AbstractBackground and aims:Amplification of sensory signalling within the nervous system along with psychosocial factors contributes to the variation and severity of knee pain. Quantitative sensory testing (QST) is a non-invasive test battery that assesses sensory perception of thermal, pressure, mechanical and vibration stimuli used in the assessment of pain. Psychosocial factors also have an important role in explaining the occurrence of pain. The aim was to determine whether QST measures were associated with self-reported pain, and whether those associations were mediated by psychosocial factors.Methods:Participants with knee pain identified from a population-based cohort completed a tender point count and a reduced QST battery of thermal, mechanical and pressure pain thresholds, temporal summation, mechanical pain sensitivity (MPS), dynamic mechanical allodynia (DMA) and vibration detection threshold performed following the protocol by the German Research Network on Neuropathic Pain. QST assessments were performed at the most painful knee and opposite forearm (if pain-free). Participants were asked to score for their global and knee pain intensities within the past month (range 0–10), and complete questionnaire items investigating anxiety, depression, illness perceptions, pain catastrophising, and physical functioning. QST measures (independent variable) significantly correlated (Spearman’s rho) with self-reported pain intensity (dependent variable) were included in structural equation models with psychosocial factors (latent mediators).Results:Seventy-two participants were recruited with 61 participants (36 women; median age 64 years) with complete data included in subsequent analyses. Tender point count was significantly correlated with global pain intensity. DMA at the knee and MPS at the most painful knee and opposite pain-free forearm were significantly correlated with both global pain and knee pain intensities. Psychosocial factors including pain catastrophising sub-scales (rumination and helplessness) and illness perceptions (consequences and concern) were significant partial mediators of the association with global pain intensity when loaded on to a latent mediator for: tender point count [75% total effect; 95% confidence interval (CI) 22%, 100%]; MPS at the knee (49%; 12%, 86%); and DMA at the knee (63%; 5%, 100%). Latent psychosocial factors were also significant partial mediators of the association between pain intensity at the tested knee with MPS at the knee (30%; 2%, 58%), but not for DMA at the knee.Conclusions:Measures of mechanical hyperalgesia at the most painful knee and pain-free opposite forearm were associated with increased knee and global pain indicative of altered central processing. Psychosocial factors were significant partial mediators, highlighting the importance of the central integration of emotional processing in pain perception.Implications:Associations between mechanical hyperalgesia at the forearm and knee, psychosocial factors and increased levels of clinical global and knee pain intensity provide evidence of altered central processing as a key mechanism in knee pain, with psychological factors playing a key role in the expression of clinical pain.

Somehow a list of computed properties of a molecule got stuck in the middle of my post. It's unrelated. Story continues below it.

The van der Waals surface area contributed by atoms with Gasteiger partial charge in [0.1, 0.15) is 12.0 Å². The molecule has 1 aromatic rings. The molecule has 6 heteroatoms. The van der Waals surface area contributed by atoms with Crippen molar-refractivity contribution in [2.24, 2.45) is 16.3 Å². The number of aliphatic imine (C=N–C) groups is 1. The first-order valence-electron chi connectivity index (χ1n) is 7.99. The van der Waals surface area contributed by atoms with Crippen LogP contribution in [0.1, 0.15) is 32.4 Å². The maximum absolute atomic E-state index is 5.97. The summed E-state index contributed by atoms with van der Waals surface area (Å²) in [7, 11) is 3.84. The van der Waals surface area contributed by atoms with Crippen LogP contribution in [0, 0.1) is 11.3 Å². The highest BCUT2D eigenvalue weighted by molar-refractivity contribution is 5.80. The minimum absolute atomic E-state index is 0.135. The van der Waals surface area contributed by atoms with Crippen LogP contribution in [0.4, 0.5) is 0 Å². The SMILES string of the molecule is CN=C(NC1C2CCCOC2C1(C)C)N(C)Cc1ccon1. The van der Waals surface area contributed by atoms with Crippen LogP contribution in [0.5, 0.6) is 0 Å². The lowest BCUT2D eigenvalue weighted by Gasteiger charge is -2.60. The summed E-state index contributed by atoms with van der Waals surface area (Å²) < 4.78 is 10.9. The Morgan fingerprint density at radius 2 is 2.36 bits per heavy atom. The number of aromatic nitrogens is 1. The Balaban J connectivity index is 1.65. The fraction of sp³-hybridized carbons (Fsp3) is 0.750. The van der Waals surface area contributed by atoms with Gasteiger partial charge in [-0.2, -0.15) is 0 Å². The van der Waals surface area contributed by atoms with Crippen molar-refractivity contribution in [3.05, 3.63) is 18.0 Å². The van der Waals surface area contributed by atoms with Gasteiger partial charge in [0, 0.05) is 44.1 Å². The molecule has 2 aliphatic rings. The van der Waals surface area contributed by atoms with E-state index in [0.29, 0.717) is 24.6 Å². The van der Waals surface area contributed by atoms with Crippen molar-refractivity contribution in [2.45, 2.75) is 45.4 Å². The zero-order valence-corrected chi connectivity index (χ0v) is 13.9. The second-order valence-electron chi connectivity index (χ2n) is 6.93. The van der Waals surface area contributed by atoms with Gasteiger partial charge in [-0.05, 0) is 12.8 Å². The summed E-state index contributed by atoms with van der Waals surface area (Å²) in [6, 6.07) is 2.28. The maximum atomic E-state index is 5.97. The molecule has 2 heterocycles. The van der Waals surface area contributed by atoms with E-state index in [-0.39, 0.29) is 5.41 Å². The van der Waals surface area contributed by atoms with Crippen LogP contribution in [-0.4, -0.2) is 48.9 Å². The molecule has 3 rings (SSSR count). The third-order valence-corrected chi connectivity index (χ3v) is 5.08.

Scandinavian Journal of Pain – de Gruyter
Published: Jan 26, 2018
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